Mr DIY is a Malaysian hardware and household store. It is a brand largely synonymous across the causeway and is a huge chain known for their large shops retailing very affordable DIY tools and homeware and accessories.
Even in it’s founding country in Malaysia, the establishment has a large presence and a home grown enterprise with over 600 stores throughout APEC. Out of this, over half of them (330 outlets) are situated within all over Malaysia itself. Just this month, the chain had entered the Singapore market with their first store in Jurong East.
Offerings under one roof
Furthermore, the establishment touts over 20,000 products offered in each store. Mr DIY claims supporting this a supply chain providing quality products sourced directly from reputed global manufacturers, with claimed assurance of providing the most reasonable prices for customers. Lets check out it for ourselves, by taking a walk around and check out the Mr DIY store in Westgate Singapore.
In a nutshell, items on sale range from household items like hardware, gardening & electrical to stationery, sports, car accessories, toys and even jewelry and cosmetics. Things you won’t really expect to find in a hardware store.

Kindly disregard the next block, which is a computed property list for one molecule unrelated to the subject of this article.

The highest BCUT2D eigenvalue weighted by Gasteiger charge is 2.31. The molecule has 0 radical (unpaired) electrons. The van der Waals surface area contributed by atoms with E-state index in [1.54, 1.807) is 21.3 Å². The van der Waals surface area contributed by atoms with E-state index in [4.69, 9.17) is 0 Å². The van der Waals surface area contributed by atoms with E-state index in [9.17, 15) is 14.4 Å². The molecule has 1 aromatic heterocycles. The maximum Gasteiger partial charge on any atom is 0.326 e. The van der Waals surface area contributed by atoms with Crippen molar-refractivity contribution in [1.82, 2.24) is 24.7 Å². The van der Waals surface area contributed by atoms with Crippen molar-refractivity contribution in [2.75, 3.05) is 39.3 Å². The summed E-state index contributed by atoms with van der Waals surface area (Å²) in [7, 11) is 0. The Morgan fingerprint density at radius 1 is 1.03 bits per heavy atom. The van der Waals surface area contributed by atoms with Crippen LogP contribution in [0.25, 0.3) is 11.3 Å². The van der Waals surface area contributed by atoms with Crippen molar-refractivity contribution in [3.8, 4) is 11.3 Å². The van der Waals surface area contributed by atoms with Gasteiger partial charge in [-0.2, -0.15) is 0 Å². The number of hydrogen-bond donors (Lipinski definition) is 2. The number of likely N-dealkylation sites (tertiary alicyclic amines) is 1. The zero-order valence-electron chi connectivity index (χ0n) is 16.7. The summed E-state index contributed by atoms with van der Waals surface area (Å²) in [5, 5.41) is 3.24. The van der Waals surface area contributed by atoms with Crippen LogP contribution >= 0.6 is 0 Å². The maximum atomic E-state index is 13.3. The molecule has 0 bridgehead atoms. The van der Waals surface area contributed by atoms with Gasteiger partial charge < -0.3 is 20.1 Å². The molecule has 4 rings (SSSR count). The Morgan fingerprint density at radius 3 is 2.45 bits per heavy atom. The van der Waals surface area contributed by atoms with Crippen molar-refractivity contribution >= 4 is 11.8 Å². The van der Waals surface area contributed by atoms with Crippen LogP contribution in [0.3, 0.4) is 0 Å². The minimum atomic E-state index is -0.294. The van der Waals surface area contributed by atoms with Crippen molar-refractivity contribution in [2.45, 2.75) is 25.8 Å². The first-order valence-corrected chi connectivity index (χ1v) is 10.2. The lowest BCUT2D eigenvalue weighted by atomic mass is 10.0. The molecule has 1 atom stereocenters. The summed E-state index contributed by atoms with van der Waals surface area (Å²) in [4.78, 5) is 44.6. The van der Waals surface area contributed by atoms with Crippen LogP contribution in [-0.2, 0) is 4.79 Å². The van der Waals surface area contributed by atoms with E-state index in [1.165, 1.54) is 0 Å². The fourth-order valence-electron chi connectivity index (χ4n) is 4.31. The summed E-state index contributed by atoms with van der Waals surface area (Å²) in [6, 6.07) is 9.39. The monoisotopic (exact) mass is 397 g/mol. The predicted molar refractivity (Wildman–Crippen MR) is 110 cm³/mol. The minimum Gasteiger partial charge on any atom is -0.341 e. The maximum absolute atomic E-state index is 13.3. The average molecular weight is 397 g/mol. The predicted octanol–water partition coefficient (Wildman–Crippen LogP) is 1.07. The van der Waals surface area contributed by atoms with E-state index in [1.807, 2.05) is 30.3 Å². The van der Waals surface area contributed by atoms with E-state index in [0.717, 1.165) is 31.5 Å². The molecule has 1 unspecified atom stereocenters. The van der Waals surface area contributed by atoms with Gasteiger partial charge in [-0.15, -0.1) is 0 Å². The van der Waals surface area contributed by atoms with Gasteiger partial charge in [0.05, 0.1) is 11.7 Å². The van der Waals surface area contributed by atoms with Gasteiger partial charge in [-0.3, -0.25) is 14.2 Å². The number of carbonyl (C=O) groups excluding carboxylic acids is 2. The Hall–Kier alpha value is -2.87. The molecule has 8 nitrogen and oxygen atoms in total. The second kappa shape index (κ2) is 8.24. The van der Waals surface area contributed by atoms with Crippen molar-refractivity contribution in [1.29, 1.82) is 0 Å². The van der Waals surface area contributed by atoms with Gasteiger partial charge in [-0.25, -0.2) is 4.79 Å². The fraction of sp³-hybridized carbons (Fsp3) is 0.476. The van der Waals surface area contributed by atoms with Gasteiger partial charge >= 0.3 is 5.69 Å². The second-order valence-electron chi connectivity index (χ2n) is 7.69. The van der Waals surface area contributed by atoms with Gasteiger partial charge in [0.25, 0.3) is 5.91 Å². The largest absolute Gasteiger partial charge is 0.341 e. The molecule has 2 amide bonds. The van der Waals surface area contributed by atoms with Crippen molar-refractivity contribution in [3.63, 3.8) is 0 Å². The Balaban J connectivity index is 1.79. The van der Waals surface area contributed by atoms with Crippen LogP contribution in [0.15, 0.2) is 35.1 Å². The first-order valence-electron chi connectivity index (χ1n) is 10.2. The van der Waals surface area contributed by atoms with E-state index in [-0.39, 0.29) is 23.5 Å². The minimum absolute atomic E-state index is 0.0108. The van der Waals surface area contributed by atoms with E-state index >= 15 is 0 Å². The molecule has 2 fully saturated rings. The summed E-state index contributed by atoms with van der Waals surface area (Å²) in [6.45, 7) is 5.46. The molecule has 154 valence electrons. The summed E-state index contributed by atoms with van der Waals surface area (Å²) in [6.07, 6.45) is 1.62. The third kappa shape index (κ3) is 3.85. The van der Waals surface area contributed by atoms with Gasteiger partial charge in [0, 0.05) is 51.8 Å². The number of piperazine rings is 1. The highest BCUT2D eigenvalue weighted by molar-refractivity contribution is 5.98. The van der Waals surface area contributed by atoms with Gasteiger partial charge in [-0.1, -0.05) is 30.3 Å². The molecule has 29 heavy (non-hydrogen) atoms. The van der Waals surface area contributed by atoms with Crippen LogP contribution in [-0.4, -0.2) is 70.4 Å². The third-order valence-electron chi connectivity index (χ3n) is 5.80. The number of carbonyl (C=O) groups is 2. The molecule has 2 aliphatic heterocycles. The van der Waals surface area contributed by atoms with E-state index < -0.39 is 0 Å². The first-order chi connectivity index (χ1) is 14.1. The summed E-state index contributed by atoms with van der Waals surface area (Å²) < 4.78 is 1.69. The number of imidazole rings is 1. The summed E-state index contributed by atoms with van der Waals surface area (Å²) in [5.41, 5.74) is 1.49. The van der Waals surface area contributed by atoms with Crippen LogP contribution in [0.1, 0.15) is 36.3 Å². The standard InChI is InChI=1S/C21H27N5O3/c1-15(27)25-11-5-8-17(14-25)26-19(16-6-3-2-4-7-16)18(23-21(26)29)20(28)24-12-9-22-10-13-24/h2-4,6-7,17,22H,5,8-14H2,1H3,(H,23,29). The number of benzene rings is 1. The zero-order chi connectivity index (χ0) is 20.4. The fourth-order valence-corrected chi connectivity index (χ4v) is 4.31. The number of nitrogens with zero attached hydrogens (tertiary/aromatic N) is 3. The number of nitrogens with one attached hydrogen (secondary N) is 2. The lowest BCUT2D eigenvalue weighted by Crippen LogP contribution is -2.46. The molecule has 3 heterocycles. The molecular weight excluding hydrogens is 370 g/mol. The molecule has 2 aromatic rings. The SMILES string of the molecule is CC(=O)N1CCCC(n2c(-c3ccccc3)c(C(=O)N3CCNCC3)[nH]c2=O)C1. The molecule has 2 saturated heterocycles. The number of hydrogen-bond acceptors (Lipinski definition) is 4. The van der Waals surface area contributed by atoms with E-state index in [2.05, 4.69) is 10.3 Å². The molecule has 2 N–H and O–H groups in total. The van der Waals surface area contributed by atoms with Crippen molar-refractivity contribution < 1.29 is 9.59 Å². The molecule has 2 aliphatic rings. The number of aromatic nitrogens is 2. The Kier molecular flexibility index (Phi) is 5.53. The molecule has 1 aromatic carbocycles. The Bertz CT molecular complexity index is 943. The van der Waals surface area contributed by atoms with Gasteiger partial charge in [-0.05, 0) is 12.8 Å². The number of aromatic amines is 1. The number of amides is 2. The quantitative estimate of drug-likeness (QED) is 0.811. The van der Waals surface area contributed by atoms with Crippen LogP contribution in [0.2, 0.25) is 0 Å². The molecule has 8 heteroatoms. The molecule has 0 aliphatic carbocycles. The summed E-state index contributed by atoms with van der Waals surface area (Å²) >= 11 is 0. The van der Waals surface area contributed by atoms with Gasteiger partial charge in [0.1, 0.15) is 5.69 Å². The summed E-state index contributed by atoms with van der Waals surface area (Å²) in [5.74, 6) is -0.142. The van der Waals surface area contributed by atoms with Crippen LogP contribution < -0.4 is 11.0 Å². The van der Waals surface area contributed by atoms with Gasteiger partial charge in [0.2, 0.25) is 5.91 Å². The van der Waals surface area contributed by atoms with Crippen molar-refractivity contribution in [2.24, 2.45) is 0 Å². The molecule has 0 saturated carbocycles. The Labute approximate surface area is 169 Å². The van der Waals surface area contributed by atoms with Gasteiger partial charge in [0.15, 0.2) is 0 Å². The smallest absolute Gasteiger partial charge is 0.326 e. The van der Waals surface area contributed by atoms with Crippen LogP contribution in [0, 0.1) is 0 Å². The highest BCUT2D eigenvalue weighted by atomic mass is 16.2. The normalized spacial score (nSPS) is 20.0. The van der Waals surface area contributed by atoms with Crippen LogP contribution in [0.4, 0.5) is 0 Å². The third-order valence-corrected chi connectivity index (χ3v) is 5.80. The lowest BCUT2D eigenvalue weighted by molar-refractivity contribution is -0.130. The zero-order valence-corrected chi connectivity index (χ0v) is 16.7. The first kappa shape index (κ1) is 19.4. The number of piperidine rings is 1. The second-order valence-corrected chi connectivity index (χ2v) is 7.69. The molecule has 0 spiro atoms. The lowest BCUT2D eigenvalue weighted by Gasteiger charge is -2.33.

Upon entering the store, visual confirmation does say yes, this is indeed a hardware store. The store during my visit is lightly packed, with mostly curious on-lookers checking out the new establishment tucked in the upper corners of the mall.
You get most of the hardware items displayed up front. Also, you do have a healthy selection of tools. You get the usual bells and whistles you expect. You can find hammers, lots of hammers in all shapes, sizes and materials. Cutting tools, saws, measuring equipment. Though you will be hard pressed to find more expensive and sophisticated measuring devices such as digital level and laser range finders.
For the casual DIYer, not the pros
I find Mr DIY offerings good for mass-market or people who are light DIYers and starting to enter into the world of Home Improvement or getting their hands dirty. Their offerings are good for like a cheap set of tools to keep around the house for occasional light use.
Moreover, almost all the items on sale are from an unknown brands with questionable quality. Fancy a COIDO branded handheld vacuum cleaner? Or an INCCO spanner set? You can’t find any from reputable names in the DIY business like Stanley, Leatherman, Craftsman, Facom, Apex, Emerson, Fortive, Bosch or even ITW.